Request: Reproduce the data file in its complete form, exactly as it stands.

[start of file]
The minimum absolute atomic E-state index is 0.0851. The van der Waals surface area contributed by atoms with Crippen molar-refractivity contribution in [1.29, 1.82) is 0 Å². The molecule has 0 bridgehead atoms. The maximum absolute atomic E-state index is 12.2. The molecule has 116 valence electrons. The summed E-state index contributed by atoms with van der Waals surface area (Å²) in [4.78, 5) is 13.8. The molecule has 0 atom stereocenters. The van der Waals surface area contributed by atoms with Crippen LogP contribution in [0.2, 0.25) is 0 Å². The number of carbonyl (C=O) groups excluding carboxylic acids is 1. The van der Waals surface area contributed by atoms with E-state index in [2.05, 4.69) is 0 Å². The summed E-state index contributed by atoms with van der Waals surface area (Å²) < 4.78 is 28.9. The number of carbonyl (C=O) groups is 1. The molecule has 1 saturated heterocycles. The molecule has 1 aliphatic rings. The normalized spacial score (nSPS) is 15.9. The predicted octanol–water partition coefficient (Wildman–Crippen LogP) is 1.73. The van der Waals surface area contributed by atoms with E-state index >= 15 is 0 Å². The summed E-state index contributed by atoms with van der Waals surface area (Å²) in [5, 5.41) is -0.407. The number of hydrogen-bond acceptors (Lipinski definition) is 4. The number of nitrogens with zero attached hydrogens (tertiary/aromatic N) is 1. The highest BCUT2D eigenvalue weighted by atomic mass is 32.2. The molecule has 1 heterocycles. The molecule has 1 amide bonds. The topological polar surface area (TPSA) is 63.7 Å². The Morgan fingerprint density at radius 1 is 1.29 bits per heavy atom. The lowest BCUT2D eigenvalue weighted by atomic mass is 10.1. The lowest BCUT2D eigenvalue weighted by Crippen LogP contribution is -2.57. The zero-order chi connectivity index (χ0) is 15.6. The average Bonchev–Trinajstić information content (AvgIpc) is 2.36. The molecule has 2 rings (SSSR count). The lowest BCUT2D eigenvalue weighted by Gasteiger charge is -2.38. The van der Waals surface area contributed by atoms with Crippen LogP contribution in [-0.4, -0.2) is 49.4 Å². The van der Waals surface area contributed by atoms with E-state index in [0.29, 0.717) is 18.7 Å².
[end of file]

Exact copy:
The minimum absolute atomic E-state index is 0.0851. The van der Waals surface area contributed by atoms with Crippen molar-refractivity contribution in [1.29, 1.82) is 0 Å². The molecule has 0 bridgehead atoms. The maximum absolute atomic E-state index is 12.2. The molecule has 116 valence electrons. The summed E-state index contributed by atoms with van der Waals surface area (Å²) in [4.78, 5) is 13.8. The molecule has 0 atom stereocenters. The van der Waals surface area contributed by atoms with Crippen LogP contribution in [0.2, 0.25) is 0 Å². The number of carbonyl (C=O) groups excluding carboxylic acids is 1. The van der Waals surface area contributed by atoms with E-state index in [2.05, 4.69) is 0 Å². The summed E-state index contributed by atoms with van der Waals surface area (Å²) < 4.78 is 28.9. The number of carbonyl (C=O) groups is 1. The molecule has 1 saturated heterocycles. The molecule has 1 aliphatic rings. The normalized spacial score (nSPS) is 15.9. The predicted octanol–water partition coefficient (Wildman–Crippen LogP) is 1.73. The van der Waals surface area contributed by atoms with E-state index >= 15 is 0 Å². The summed E-state index contributed by atoms with van der Waals surface area (Å²) in [5, 5.41) is -0.407. The number of hydrogen-bond acceptors (Lipinski definition) is 4. The number of nitrogens with zero attached hydrogens (tertiary/aromatic N) is 1. The highest BCUT2D eigenvalue weighted by atomic mass is 32.2. The molecule has 1 heterocycles. The molecule has 1 amide bonds. The topological polar surface area (TPSA) is 63.7 Å². The Morgan fingerprint density at radius 1 is 1.29 bits per heavy atom. The lowest BCUT2D eigenvalue weighted by atomic mass is 10.1. The lowest BCUT2D eigenvalue weighted by Crippen LogP contribution is -2.57. The zero-order chi connectivity index (χ0) is 15.6. The average Bonchev–Trinajstić information content (AvgIpc) is 2.36. The molecule has 2 rings (SSSR count). The lowest BCUT2D eigenvalue weighted by Gasteiger charge is -2.38. The van der Waals surface area contributed by atoms with Crippen LogP contribution in [-0.4, -0.2) is 49.4 Å². The van der Waals surface area contributed by atoms with E-state index in [0.29, 0.717) is 18.7 Å².